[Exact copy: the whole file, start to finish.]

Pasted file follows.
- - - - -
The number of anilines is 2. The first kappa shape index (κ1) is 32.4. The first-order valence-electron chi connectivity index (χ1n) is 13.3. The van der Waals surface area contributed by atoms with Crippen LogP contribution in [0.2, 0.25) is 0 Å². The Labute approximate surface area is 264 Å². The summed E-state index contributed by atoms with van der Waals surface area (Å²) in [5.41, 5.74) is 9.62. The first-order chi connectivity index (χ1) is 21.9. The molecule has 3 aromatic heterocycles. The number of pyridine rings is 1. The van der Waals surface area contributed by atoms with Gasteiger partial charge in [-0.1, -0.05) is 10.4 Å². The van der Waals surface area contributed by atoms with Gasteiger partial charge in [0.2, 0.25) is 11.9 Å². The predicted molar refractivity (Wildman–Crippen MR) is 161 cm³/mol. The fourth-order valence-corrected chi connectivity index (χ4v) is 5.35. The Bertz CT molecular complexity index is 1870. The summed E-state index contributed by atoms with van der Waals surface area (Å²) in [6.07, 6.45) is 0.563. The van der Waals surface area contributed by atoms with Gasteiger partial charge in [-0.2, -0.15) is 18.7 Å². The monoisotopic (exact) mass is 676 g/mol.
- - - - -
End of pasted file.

The number of anilines is 2. The first kappa shape index (κ1) is 32.4. The first-order valence-electron chi connectivity index (χ1n) is 13.3. The van der Waals surface area contributed by atoms with Crippen LogP contribution in [0.2, 0.25) is 0 Å². The Labute approximate surface area is 264 Å². The summed E-state index contributed by atoms with van der Waals surface area (Å²) in [5.41, 5.74) is 9.62. The first-order chi connectivity index (χ1) is 21.9. The molecule has 3 aromatic heterocycles. The number of pyridine rings is 1. The van der Waals surface area contributed by atoms with Gasteiger partial charge in [-0.1, -0.05) is 10.4 Å². The van der Waals surface area contributed by atoms with Gasteiger partial charge in [0.2, 0.25) is 11.9 Å². The predicted molar refractivity (Wildman–Crippen MR) is 161 cm³/mol. The fourth-order valence-corrected chi connectivity index (χ4v) is 5.35. The Bertz CT molecular complexity index is 1870. The summed E-state index contributed by atoms with van der Waals surface area (Å²) in [6.07, 6.45) is 0.563. The van der Waals surface area contributed by atoms with Gasteiger partial charge in [-0.2, -0.15) is 18.7 Å². The monoisotopic (exact) mass is 676 g/mol.